ROSEBUD, S.D. - The Waceta Drum Group - 20 fourth and fifth grade students from Rosebud Elementary School - was one of the featured performers at the 54th presidential inaugural parade in Washington.
A class discussion about the nation's constitution made a student wonder what it might be like to see an inaugural parade. That led the 20 students to write to Sen. Tom Daschle, D-S.D., requesting more information about performing in it.
Principal Linda Bordeaux said the group worked on its songs, the drums and dance all year, but practice intensified when they found out they were included in the national celebration.
The drum group is part of integrating Sioux culture into the classroom. Its Lakota name Waceta translates into English as "left overs." The drum was given the name because younger children replace older classmates as the group resumes each year.
"We do a lot of Lakota studies integration. The teacher has learned to drum and sing. Every year they start their new drum group up again," Bordeaux said. "They have made their own drums and drum sticks in the past. It's part of what we do at the school. It's not just a one time thing. They drum every morning and do the flag song every morning."
Drum members are Kelcey Andrews, Charles Broken Leg, Cole DuBray, Desirae Edwards, Brittany Gunhammer, Benjamin Kills In Water, Richard Kills In Water, John Larvie, Ashley Menard, Lloyd One Star, Shawndai Prue, Timothy Red Feather, Janelle Reynolds, Tiffany Sharpfish, Melvin Smashed Ice, Roger Spider, Zachary Stewart, Francis Valandra, Bradley Williams and Derek Youngman.
Six adults - Mina Dillon, Mary Waln, Maxine DuBray, Pat Bad Hand, Everett Felix Jr. and Cheryl Prue - traveled with elementary teacher Chris Mosner as chaperones for the event.
The students, many of which had never seen a commercial aircraft up close, went to the Sioux Falls airport by bus and boarded a plane to Baltimore, Md. They stayed in Camp Springs, Md., a few minutes from the Pentagon. The students toured the nation's capitol Jan. 19.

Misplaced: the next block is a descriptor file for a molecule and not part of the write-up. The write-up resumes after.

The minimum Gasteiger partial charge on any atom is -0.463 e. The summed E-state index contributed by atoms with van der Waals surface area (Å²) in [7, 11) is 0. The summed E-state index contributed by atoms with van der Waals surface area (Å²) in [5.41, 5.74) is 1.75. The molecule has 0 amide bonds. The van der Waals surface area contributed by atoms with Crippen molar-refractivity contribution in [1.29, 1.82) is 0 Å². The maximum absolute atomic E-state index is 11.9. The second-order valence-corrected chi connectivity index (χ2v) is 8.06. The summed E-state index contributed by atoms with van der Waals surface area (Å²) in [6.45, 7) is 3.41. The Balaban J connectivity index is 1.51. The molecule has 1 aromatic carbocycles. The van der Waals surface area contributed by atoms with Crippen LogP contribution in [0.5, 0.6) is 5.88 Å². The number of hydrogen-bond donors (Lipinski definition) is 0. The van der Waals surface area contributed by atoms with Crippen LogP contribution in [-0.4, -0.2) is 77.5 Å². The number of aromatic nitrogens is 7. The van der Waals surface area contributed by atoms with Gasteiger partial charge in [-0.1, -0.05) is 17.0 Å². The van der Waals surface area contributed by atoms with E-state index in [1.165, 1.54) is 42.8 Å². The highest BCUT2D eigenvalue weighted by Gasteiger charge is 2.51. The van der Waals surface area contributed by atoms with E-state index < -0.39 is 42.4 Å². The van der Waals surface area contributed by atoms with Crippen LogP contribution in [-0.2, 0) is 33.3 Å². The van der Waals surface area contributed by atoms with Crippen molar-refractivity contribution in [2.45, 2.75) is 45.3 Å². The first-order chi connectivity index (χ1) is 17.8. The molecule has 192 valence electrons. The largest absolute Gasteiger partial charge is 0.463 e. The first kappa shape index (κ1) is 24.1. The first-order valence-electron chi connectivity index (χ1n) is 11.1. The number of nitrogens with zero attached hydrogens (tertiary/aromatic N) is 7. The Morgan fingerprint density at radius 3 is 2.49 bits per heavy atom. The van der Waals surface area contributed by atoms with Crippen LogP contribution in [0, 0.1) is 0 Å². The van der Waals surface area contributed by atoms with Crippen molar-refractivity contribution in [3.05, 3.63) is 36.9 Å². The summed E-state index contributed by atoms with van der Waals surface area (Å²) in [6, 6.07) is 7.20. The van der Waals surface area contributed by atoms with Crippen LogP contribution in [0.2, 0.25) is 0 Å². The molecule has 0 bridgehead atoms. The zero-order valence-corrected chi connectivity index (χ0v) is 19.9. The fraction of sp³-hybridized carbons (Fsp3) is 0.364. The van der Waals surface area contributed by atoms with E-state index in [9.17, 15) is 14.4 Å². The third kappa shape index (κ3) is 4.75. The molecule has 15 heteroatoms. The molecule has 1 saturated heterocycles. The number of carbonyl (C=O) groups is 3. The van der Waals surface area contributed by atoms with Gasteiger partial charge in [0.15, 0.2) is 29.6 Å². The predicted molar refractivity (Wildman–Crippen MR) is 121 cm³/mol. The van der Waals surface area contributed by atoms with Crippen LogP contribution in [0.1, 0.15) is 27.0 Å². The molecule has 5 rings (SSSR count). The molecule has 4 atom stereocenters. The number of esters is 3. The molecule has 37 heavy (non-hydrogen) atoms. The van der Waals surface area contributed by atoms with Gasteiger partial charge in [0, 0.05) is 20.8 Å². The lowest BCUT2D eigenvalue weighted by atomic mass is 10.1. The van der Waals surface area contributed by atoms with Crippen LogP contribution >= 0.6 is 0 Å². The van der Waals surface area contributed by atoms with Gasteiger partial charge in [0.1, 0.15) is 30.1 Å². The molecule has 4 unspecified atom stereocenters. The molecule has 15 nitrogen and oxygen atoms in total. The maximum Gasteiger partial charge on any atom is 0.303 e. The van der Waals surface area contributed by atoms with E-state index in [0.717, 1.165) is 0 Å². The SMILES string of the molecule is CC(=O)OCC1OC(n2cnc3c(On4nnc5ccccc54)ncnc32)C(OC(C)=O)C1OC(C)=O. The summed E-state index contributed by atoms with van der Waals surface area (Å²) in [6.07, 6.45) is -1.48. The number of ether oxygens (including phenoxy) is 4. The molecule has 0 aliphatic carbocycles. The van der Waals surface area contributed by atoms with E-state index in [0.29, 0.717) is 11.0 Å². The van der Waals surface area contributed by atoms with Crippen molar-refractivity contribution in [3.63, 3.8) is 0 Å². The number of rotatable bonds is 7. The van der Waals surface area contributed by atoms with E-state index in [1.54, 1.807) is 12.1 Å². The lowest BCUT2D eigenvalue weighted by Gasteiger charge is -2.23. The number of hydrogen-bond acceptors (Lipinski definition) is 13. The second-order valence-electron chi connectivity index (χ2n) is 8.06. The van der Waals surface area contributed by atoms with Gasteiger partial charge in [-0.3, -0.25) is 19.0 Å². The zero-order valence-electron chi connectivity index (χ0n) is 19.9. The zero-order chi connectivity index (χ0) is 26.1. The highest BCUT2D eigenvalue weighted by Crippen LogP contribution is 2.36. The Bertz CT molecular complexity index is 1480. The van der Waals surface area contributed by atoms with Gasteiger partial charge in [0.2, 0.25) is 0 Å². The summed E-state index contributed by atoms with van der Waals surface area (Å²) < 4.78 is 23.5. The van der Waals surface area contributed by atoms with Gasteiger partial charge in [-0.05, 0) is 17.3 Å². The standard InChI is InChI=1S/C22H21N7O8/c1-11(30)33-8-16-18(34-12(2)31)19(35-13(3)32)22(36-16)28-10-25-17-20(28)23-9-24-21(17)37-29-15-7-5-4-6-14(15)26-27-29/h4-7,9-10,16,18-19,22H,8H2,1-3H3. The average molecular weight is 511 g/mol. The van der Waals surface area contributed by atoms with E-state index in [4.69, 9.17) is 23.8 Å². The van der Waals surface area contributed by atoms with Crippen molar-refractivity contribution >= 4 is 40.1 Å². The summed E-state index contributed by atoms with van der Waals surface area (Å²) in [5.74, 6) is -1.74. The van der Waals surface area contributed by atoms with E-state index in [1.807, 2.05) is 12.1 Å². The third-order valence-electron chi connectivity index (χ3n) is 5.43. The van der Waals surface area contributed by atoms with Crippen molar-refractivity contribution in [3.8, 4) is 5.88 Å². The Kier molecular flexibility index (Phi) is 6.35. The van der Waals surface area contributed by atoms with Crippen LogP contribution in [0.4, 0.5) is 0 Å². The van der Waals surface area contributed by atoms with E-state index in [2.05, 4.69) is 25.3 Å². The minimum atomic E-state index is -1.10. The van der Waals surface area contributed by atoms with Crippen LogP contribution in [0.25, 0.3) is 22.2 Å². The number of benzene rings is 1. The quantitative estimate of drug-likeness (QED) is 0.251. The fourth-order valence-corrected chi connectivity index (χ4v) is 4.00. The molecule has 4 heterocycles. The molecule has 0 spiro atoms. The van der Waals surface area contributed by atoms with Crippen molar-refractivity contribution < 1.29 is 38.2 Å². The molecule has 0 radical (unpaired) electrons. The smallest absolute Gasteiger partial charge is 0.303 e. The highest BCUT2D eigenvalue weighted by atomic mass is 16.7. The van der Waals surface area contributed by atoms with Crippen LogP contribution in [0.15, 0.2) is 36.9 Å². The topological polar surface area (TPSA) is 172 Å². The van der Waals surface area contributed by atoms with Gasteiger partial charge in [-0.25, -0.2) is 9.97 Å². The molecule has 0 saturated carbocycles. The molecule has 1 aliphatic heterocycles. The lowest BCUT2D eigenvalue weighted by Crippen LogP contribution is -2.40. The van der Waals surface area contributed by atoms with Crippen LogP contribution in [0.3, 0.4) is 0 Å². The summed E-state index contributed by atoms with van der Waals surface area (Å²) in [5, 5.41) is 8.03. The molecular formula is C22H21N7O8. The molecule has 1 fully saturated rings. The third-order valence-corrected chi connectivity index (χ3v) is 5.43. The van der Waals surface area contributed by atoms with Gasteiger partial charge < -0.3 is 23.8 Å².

A rigorous schedule included an early morning on parade day, the principal said.
"On the day of the inauguration, they will have to be in front of the Pentagon at 6:30 a.m. They will be entertaining the audience just prior to the inauguration and join the inaugural parade after the president is sworn in," she explained in advance.
"They are so excited."
Many of the students didn't find out the group had been selected until classes resumed after the Christmas break. A few found out while on vacation when Mosner called an area talk show excited about the news.
"They are just so thrilled."
The school is 99 percent American Indian and the students come from Rosebud, Mission, St. Francis, Two Strike and Grass Mountain communities.
"They have been out every afternoon practicing. They have been on the Internet finding out information about Washington, D.C.," Mosner said.
Students were allowed a day of sight seeing before they returned.
The trip will cost nearly $10,000. The Todd County School District stepped in and advanced the school the money for the trip, but the money will have to be returned to the district. Students asked their parents and relatives for financial help, but they will have to raise money from other sources to pay the district back, she said.
"Getting this out to the public has been great. Mr. Mosner came in this morning and said he was answering e-mail almost all night from people all over wanting to know where they can send money," Bordeaux said before the group left.
"Just from him being on the radio, we have had people send $300 or $100," she said.
The school received more than $1,600 toward the trip from people across the nation. Early on it received 16 letters from South Dakotans and one letter from a person in Montana wanting to help with the project. E-mail came from as far away as Georgia and Maryland with inquiries about assisting students on their travel. The school received other donations from people using Western Union in Valentine, Neb., Mosner said.
Those wishing to make donations can make them directly to the school. Email address is firstname.lastname@example.org and the phone number is (605) 747-2411
The drum group's selection as one of the nearly 10,000 performers in the parade came about in an unusual way. The presidential committee normally follows specific selection criteria when deciding which groups are invited to perform, but a letter from Daschle spurred an invitation for the group to be included.